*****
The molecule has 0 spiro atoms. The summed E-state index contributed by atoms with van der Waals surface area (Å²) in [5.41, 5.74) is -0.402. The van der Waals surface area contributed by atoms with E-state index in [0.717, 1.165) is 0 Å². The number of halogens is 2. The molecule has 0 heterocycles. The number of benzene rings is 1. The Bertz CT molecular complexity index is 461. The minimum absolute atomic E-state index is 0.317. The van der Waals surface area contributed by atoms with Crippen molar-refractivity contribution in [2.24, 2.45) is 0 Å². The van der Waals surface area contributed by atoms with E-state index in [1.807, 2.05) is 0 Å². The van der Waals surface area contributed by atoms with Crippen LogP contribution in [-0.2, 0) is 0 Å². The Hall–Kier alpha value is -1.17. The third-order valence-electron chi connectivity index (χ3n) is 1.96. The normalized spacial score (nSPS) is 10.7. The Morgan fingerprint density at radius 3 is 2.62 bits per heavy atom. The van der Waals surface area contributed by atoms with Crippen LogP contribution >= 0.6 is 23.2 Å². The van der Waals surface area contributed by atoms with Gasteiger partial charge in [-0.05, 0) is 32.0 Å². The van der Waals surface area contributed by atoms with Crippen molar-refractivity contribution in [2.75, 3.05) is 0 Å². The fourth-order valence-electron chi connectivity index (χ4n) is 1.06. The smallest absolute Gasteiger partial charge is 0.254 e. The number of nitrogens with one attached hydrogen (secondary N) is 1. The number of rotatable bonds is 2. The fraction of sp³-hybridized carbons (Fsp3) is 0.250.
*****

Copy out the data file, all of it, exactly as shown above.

The molecule has 0 spiro atoms. The summed E-state index contributed by atoms with van der Waals surface area (Å²) in [5.41, 5.74) is -0.402. The van der Waals surface area contributed by atoms with E-state index in [0.717, 1.165) is 0 Å². The number of halogens is 2. The molecule has 0 heterocycles. The number of benzene rings is 1. The Bertz CT molecular complexity index is 461. The minimum absolute atomic E-state index is 0.317. The van der Waals surface area contributed by atoms with Crippen molar-refractivity contribution in [2.24, 2.45) is 0 Å². The van der Waals surface area contributed by atoms with E-state index in [1.807, 2.05) is 0 Å². The van der Waals surface area contributed by atoms with Crippen LogP contribution in [-0.2, 0) is 0 Å². The Hall–Kier alpha value is -1.17. The third-order valence-electron chi connectivity index (χ3n) is 1.96. The normalized spacial score (nSPS) is 10.7. The Morgan fingerprint density at radius 3 is 2.62 bits per heavy atom. The van der Waals surface area contributed by atoms with Crippen LogP contribution >= 0.6 is 23.2 Å². The van der Waals surface area contributed by atoms with Gasteiger partial charge in [-0.05, 0) is 32.0 Å². The van der Waals surface area contributed by atoms with Crippen molar-refractivity contribution in [2.75, 3.05) is 0 Å². The fourth-order valence-electron chi connectivity index (χ4n) is 1.06. The smallest absolute Gasteiger partial charge is 0.254 e. The number of nitrogens with one attached hydrogen (secondary N) is 1. The number of rotatable bonds is 2. The fraction of sp³-hybridized carbons (Fsp3) is 0.250.